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Safety and effectiveness of up to 3 years’ bulevirtide monotherapy in patients with HDV-related cirrhosis

Published:October 23, 2021DOI:https://doi.org/10.1016/j.jhep.2021.10.012

      Summary

      The entry inhibitor bulevirtide (BLV) received conditional approval from the EMA in July 2020 for the treatment of adult patients with compensated chronic hepatitis delta. However, the effectiveness and safety of BLV administered as monotherapy beyond 48 weeks in difficult-to-treat patients with HDV-related cirrhosis is presently unknown. Herein, we describe the first patients with HDV-related compensated cirrhosis who were treated with BLV (10 mg/day as a starting dose) for up to 3 years on a compassionate use program. Patients were also monitored for HBcrAg and HBV RNA levels, and HDV- and HBV-specific T-cell markers. In the patient who stopped BLV at week 48, after achieving a virological and biochemical response, the initial virological and biochemical rebound was followed by alanine aminotransferase normalization coupled with low HDV RNA and HBsAg levels. In the 2 patients treated continuously for 3 years, virological and biochemical responses were maintained throughout the treatment period even after dose reduction. In a patient with advanced compensated cirrhosis, liver function tests significantly improved, esophageal varices disappeared, and histological/laboratory features of autoimmune hepatitis resolved. Overall, no safety issues were recorded, as bile salt increase was asymptomatic. While serum HBV RNA levels remained undetectable in all patients, HBV core-related antigen levels showed a progressive, yet modest decline during long-term BLV treatment. No HDV-specific interferon-γ-producing T cells were detected, neither after HDV reactivation (after BLV withdrawn in Patient 1) nor during 3 years of BLV treatment. In conclusion, this report shows that continuous administration of BLV monotherapy for 3 years leads to excellent virological and clinical responses in patients with HDV-related cirrhosis who had contraindications to interferon-based therapies.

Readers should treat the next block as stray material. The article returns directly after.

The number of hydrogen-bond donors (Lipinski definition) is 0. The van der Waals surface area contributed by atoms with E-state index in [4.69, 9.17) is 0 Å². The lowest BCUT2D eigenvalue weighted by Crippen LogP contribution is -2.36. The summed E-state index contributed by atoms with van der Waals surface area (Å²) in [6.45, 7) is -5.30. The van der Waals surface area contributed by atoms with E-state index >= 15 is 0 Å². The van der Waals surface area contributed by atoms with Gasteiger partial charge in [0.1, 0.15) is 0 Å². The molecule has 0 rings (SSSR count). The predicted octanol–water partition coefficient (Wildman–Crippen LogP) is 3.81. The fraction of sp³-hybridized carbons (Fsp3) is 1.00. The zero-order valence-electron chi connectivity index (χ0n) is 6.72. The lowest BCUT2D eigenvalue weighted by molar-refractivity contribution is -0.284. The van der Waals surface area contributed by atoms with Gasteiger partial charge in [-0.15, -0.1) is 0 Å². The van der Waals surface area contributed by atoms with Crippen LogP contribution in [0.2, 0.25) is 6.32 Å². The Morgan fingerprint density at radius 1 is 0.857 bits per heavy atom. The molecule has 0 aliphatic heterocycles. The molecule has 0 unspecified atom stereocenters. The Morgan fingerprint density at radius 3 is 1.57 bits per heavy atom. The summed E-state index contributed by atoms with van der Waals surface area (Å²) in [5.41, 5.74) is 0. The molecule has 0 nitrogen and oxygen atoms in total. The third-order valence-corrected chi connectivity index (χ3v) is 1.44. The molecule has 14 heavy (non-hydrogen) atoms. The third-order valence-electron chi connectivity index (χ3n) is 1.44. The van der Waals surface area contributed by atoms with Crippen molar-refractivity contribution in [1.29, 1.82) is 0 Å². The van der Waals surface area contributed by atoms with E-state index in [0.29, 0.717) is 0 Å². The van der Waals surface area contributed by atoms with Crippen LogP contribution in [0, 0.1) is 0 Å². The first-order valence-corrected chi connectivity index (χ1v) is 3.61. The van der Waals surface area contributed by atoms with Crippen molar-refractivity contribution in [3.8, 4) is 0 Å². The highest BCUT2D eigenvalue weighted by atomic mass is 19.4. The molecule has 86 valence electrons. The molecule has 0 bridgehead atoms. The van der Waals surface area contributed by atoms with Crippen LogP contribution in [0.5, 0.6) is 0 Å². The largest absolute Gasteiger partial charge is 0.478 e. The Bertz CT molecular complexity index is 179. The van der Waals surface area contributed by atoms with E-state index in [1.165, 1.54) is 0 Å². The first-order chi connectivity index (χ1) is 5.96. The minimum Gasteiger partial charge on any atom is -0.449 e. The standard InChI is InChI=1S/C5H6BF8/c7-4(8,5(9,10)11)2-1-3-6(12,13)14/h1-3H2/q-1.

Keywords

      Linked Article

      • Mathematical modeling suggests that entry-inhibitor bulevirtide may interfere with hepatitis D virus clearance from circulation
        Journal of HepatologyVol. 76Issue 5
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          Loglio and colleagues,1 published a unique case study on hepatitis D virus (HDV) RNA kinetics under entry-inhibitor bulevirtide (BLV) monotherapy in 3 patients. Historically, mathematical modeling of viral hepatitis kinetics predicts a monophasic viral decline under antiviral treatment that blocks virus infection. Modeling suggests that the monophasic decline is driven by the rate of loss/death of virus productive-infected cells (parameter δ, Fig. 1A). Indeed, assuming that BLV’s only mode of action (MOA) is blocking HDV entry/infection (assuming η∼100%, Fig. 1A),2 the model (Fig. 1A) fits well with the measured HDV data in patients 2 and 3 (Fig. S1) but not in patient 1, in whom a transient viral increase was seen during the first 4 weeks of treatment, consisting of a 0.4 log increase from pretreatment HDV-RNA level at week 2, followed by a monophasic HDV decline thereon (Fig. 1B).
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